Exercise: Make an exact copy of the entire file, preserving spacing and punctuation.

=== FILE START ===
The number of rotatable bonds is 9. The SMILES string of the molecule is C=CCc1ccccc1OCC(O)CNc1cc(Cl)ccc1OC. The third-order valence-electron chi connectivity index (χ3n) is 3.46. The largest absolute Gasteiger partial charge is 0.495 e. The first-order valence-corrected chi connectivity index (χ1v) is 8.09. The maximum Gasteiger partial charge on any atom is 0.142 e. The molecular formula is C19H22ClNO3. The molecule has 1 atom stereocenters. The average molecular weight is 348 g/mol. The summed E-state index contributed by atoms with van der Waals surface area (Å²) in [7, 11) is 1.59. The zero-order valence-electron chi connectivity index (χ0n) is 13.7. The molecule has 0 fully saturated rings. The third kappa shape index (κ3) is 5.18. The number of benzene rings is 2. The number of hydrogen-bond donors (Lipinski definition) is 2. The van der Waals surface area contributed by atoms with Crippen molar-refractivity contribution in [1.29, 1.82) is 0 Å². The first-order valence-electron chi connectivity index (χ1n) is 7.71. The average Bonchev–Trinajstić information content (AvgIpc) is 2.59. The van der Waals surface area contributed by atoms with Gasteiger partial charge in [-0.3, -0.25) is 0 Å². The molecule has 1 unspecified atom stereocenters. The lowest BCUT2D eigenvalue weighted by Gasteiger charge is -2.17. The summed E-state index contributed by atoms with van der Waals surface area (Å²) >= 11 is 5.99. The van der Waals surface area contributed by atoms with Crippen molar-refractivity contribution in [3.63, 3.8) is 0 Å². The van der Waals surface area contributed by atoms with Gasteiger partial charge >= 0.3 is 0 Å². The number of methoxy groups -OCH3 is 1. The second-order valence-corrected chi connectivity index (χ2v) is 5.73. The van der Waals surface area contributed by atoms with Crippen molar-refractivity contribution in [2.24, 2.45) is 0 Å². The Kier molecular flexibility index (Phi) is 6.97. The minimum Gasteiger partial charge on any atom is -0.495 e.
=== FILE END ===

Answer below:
The number of rotatable bonds is 9. The SMILES string of the molecule is C=CCc1ccccc1OCC(O)CNc1cc(Cl)ccc1OC. The third-order valence-electron chi connectivity index (χ3n) is 3.46. The largest absolute Gasteiger partial charge is 0.495 e. The first-order valence-corrected chi connectivity index (χ1v) is 8.09. The maximum Gasteiger partial charge on any atom is 0.142 e. The molecular formula is C19H22ClNO3. The molecule has 1 atom stereocenters. The average molecular weight is 348 g/mol. The summed E-state index contributed by atoms with van der Waals surface area (Å²) in [7, 11) is 1.59. The zero-order valence-electron chi connectivity index (χ0n) is 13.7. The molecule has 0 fully saturated rings. The third kappa shape index (κ3) is 5.18. The number of benzene rings is 2. The number of hydrogen-bond donors (Lipinski definition) is 2. The van der Waals surface area contributed by atoms with Crippen molar-refractivity contribution in [1.29, 1.82) is 0 Å². The first-order valence-electron chi connectivity index (χ1n) is 7.71. The average Bonchev–Trinajstić information content (AvgIpc) is 2.59. The van der Waals surface area contributed by atoms with Gasteiger partial charge in [-0.3, -0.25) is 0 Å². The molecule has 1 unspecified atom stereocenters. The lowest BCUT2D eigenvalue weighted by Gasteiger charge is -2.17. The summed E-state index contributed by atoms with van der Waals surface area (Å²) >= 11 is 5.99. The van der Waals surface area contributed by atoms with Crippen molar-refractivity contribution in [3.63, 3.8) is 0 Å². The van der Waals surface area contributed by atoms with Gasteiger partial charge >= 0.3 is 0 Å². The number of methoxy groups -OCH3 is 1. The second-order valence-corrected chi connectivity index (χ2v) is 5.73. The van der Waals surface area contributed by atoms with Crippen molar-refractivity contribution in [2.24, 2.45) is 0 Å². The Kier molecular flexibility index (Phi) is 6.97. The minimum Gasteiger partial charge on any atom is -0.495 e.